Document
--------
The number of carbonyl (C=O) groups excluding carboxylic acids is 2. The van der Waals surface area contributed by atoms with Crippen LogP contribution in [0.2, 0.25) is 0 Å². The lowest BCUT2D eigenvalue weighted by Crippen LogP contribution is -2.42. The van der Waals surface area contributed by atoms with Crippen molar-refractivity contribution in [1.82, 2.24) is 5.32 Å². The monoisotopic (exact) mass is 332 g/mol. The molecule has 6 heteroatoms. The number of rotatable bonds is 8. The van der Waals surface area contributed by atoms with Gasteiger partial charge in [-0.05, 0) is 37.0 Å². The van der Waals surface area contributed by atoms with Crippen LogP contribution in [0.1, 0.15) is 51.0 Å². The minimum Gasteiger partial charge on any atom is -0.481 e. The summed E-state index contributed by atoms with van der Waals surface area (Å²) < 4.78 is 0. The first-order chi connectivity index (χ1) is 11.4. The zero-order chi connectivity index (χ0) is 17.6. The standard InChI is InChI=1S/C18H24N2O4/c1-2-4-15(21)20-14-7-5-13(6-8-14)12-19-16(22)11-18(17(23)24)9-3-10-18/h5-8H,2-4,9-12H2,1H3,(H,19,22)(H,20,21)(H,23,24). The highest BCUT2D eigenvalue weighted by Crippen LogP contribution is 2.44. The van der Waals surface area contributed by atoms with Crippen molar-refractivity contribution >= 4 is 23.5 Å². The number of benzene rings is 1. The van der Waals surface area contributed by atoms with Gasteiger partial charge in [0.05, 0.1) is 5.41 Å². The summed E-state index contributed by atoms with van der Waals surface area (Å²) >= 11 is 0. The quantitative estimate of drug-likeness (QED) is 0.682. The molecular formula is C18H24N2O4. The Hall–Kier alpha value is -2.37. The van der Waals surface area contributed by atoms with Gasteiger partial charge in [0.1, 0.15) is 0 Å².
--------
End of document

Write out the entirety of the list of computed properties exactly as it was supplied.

The number of carbonyl (C=O) groups excluding carboxylic acids is 2. The van der Waals surface area contributed by atoms with Crippen LogP contribution in [0.2, 0.25) is 0 Å². The lowest BCUT2D eigenvalue weighted by Crippen LogP contribution is -2.42. The van der Waals surface area contributed by atoms with Crippen molar-refractivity contribution in [1.82, 2.24) is 5.32 Å². The monoisotopic (exact) mass is 332 g/mol. The molecule has 6 heteroatoms. The number of rotatable bonds is 8. The van der Waals surface area contributed by atoms with Gasteiger partial charge in [-0.05, 0) is 37.0 Å². The van der Waals surface area contributed by atoms with Crippen LogP contribution in [0.1, 0.15) is 51.0 Å². The minimum Gasteiger partial charge on any atom is -0.481 e. The summed E-state index contributed by atoms with van der Waals surface area (Å²) < 4.78 is 0. The first-order chi connectivity index (χ1) is 11.4. The zero-order chi connectivity index (χ0) is 17.6. The standard InChI is InChI=1S/C18H24N2O4/c1-2-4-15(21)20-14-7-5-13(6-8-14)12-19-16(22)11-18(17(23)24)9-3-10-18/h5-8H,2-4,9-12H2,1H3,(H,19,22)(H,20,21)(H,23,24). The highest BCUT2D eigenvalue weighted by Crippen LogP contribution is 2.44. The van der Waals surface area contributed by atoms with Crippen molar-refractivity contribution >= 4 is 23.5 Å². The number of benzene rings is 1. The van der Waals surface area contributed by atoms with Gasteiger partial charge in [0.05, 0.1) is 5.41 Å². The summed E-state index contributed by atoms with van der Waals surface area (Å²) >= 11 is 0. The quantitative estimate of drug-likeness (QED) is 0.682. The molecular formula is C18H24N2O4. The Hall–Kier alpha value is -2.37. The van der Waals surface area contributed by atoms with Gasteiger partial charge in [0.1, 0.15) is 0 Å².